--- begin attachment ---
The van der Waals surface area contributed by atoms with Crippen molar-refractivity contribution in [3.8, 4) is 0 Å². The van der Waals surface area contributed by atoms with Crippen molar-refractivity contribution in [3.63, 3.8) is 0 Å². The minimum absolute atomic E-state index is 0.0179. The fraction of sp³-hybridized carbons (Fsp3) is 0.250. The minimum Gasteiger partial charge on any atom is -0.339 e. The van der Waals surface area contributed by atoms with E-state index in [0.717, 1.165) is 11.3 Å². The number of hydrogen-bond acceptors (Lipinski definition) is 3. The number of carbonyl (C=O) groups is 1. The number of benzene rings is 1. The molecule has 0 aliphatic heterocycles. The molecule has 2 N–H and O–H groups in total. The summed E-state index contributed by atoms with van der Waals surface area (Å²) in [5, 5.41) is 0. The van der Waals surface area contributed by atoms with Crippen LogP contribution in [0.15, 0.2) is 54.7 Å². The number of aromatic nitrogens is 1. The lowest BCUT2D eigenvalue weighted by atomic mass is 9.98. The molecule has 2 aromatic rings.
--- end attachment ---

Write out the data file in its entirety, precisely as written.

The van der Waals surface area contributed by atoms with Crippen molar-refractivity contribution in [3.8, 4) is 0 Å². The van der Waals surface area contributed by atoms with Crippen molar-refractivity contribution in [3.63, 3.8) is 0 Å². The minimum absolute atomic E-state index is 0.0179. The fraction of sp³-hybridized carbons (Fsp3) is 0.250. The minimum Gasteiger partial charge on any atom is -0.339 e. The van der Waals surface area contributed by atoms with E-state index in [0.717, 1.165) is 11.3 Å². The number of hydrogen-bond acceptors (Lipinski definition) is 3. The number of carbonyl (C=O) groups is 1. The number of benzene rings is 1. The molecule has 0 aliphatic heterocycles. The molecule has 2 N–H and O–H groups in total. The summed E-state index contributed by atoms with van der Waals surface area (Å²) in [5, 5.41) is 0. The van der Waals surface area contributed by atoms with Crippen LogP contribution in [0.15, 0.2) is 54.7 Å². The number of aromatic nitrogens is 1. The lowest BCUT2D eigenvalue weighted by atomic mass is 9.98. The molecule has 2 aromatic rings.